Piecing Together the “Pieces of Herself”
Pieces of Herself by Juliet Davis captivates the awareness of feminism and gender identification through the unknown character’s eyes and the public’s eyes in multiple settings surrounding a person’s everyday life. This piece of electronic literature is described as “ironic” and “playful,” in which Davis uses interactive digital media to convey her message to the reader. This person remains nameless throughout the story in an attempt to reconstruct her lost identity using drag and drop to help “dress- up” the doll that appears only as a silhouette in order to maintain that idea of hidden emptiness.
When first entering Pieces of Herself, a text slowly popped up line-by-line, stating, “Her friends said she needed to “find” herself And sure enough, when she started looking, she found pieces of herself everywhere…” This line automatically made me realize that this piece of electronic literature would be more interactive with the reader more than anything else. The first place the story takes you to is the bathroom and as the screen appears there is an awful, loud sound that appears simultaneously. That sound is short, but undoubtedly grabs your attention from the start. Realizing this, I knew that sound/noise would be an essential part of this piece.
While exploring the rest of the story, I noticed that the overwhelming noises coming from different items I either scrolled over or clicked and dragged in order to move from the scene to the doll were beyond frustrating. Once listening closely to those sounds I came to realize not only of the importance of the meaning of each individual sound, but the fact that they looped around or played once and stopped was just as significant. For example, the floating journal scribbling’s represented heartbreak and the statements of her wishing her children to have the best and trying to hide herself at work in order to avoid harassment was a representation of regret. These repeating sounds, noises, and music all symbolize a complex, conflicting and distraught human being. What I found to be an unsatisfying experience was the attempt in listening to the different sounds, one would override another and it made it almost impossible to hear anything. I assume that is what the author wanted the reader to have to go through in order for the reader to understand the character’s emotional distress.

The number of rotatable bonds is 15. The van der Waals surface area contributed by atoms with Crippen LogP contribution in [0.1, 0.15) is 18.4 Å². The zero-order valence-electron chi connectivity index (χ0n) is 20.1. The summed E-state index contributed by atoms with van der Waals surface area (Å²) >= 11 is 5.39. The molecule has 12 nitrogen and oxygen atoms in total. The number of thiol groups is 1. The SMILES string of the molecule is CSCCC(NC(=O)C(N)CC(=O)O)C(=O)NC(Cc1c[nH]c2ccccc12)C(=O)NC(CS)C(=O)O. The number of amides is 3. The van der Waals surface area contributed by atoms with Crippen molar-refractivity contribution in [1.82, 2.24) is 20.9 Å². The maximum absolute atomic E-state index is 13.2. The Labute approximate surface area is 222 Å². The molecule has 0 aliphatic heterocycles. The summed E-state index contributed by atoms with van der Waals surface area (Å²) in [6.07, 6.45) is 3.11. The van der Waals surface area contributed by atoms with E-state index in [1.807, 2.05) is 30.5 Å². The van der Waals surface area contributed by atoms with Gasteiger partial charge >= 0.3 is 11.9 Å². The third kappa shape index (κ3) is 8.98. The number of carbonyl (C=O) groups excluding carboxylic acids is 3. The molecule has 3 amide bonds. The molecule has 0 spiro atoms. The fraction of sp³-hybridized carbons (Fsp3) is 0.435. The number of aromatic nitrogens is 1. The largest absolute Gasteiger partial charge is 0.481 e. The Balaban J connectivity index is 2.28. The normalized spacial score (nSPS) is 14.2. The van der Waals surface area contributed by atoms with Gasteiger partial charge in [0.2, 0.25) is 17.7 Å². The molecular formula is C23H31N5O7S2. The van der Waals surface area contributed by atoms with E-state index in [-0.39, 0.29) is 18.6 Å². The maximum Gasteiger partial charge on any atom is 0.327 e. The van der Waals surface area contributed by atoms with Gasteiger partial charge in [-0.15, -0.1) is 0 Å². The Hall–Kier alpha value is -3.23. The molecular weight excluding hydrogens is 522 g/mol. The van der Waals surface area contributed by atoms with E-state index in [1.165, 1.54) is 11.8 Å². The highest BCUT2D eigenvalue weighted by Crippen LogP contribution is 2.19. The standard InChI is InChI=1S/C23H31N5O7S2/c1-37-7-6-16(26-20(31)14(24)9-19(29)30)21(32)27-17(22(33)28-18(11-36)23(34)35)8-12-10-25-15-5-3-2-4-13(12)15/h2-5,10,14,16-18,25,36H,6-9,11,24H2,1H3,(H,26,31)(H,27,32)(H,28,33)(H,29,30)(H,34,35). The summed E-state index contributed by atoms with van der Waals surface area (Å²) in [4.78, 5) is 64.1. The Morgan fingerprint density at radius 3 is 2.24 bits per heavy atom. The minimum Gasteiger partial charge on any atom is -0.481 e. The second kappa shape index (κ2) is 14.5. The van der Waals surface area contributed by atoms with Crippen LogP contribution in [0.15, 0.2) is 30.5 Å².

After exploring other readers from different sites, I have come to understand their viewpoint of certain aspects. There were a few different articles discussing the “ending” of this story. As one person described the ending, they stated that Pieces of Herself stopped when the reader collects and/or triggers all objects that appear in each scene. Another person argues that there is no true resolution in which no one truly understands himself or herself and people constantly change while facing new conflicts. A third person claims the story cannot be viewed as “singular” or as a clear picture, just as life itself. I agree with all of these opinions because when it comes to reading electronic literature or any literature for that matter, it comes down to the reader’s thoughts and views on that specific piece.
Generally, I would describe Pieces of Herself as an outrageous and overpowering piece of electronic literature. Davis was able to captivate the reader’s usual way of perceiving their normal, everyday scenery and rationalizing certain images of items from something so “outside of the box” and turning it into a relatable object. As the reader, I was capable of getting through this seemingly irritating and bothersome piece, in order to obtain my goal of understanding what Davis was trying to demonstrate. People living their everyday lives with their everyday friends/family, living in their everyday homes and showing up to their everyday jobs may come off a certain way, but on the inside may be struggling with who they really are or what they can really be. The goal is to explore everything around you until you find out exactly what does and does not work for you, just like in Pieces of Herself.